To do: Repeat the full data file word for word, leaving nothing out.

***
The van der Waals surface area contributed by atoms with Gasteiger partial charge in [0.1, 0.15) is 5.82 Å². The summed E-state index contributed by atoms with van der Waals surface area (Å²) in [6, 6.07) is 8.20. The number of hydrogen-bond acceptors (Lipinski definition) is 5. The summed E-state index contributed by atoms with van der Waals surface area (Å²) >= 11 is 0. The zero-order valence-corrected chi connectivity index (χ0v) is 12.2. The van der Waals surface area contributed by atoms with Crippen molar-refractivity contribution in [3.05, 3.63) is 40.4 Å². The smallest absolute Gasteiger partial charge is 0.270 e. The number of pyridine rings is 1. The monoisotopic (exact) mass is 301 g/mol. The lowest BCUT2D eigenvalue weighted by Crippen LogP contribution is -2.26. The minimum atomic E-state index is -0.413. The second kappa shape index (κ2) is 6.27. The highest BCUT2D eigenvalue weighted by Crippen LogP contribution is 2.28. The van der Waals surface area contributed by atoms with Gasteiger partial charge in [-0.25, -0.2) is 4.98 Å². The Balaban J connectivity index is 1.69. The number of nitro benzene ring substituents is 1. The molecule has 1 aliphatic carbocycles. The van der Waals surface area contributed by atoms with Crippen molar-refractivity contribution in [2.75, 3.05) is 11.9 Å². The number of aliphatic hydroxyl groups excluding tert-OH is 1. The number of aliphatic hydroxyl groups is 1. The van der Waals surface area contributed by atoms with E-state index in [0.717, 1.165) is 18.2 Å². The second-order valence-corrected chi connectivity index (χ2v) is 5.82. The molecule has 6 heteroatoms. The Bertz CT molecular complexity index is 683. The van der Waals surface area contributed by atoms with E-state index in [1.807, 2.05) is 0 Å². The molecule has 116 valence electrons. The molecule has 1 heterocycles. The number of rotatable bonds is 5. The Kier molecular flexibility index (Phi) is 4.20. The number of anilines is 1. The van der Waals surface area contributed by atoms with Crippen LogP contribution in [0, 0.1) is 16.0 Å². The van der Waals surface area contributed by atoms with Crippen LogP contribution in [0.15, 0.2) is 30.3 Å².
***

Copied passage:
The van der Waals surface area contributed by atoms with Gasteiger partial charge in [0.1, 0.15) is 5.82 Å². The summed E-state index contributed by atoms with van der Waals surface area (Å²) in [6, 6.07) is 8.20. The number of hydrogen-bond acceptors (Lipinski definition) is 5. The summed E-state index contributed by atoms with van der Waals surface area (Å²) >= 11 is 0. The zero-order valence-corrected chi connectivity index (χ0v) is 12.2. The van der Waals surface area contributed by atoms with Crippen molar-refractivity contribution in [3.05, 3.63) is 40.4 Å². The smallest absolute Gasteiger partial charge is 0.270 e. The number of pyridine rings is 1. The monoisotopic (exact) mass is 301 g/mol. The lowest BCUT2D eigenvalue weighted by Crippen LogP contribution is -2.26. The minimum atomic E-state index is -0.413. The second kappa shape index (κ2) is 6.27. The highest BCUT2D eigenvalue weighted by Crippen LogP contribution is 2.28. The van der Waals surface area contributed by atoms with Gasteiger partial charge in [-0.25, -0.2) is 4.98 Å². The Balaban J connectivity index is 1.69. The number of nitro benzene ring substituents is 1. The molecule has 1 aliphatic carbocycles. The van der Waals surface area contributed by atoms with Crippen molar-refractivity contribution in [2.75, 3.05) is 11.9 Å². The number of aliphatic hydroxyl groups excluding tert-OH is 1. The number of aliphatic hydroxyl groups is 1. The van der Waals surface area contributed by atoms with E-state index in [0.717, 1.165) is 18.2 Å². The second-order valence-corrected chi connectivity index (χ2v) is 5.82. The molecule has 6 heteroatoms. The Bertz CT molecular complexity index is 683. The van der Waals surface area contributed by atoms with E-state index in [1.807, 2.05) is 0 Å². The molecule has 116 valence electrons. The molecule has 1 heterocycles. The number of rotatable bonds is 5. The Kier molecular flexibility index (Phi) is 4.20. The number of anilines is 1. The van der Waals surface area contributed by atoms with Crippen LogP contribution in [0, 0.1) is 16.0 Å². The van der Waals surface area contributed by atoms with Crippen LogP contribution in [0.15, 0.2) is 30.3 Å².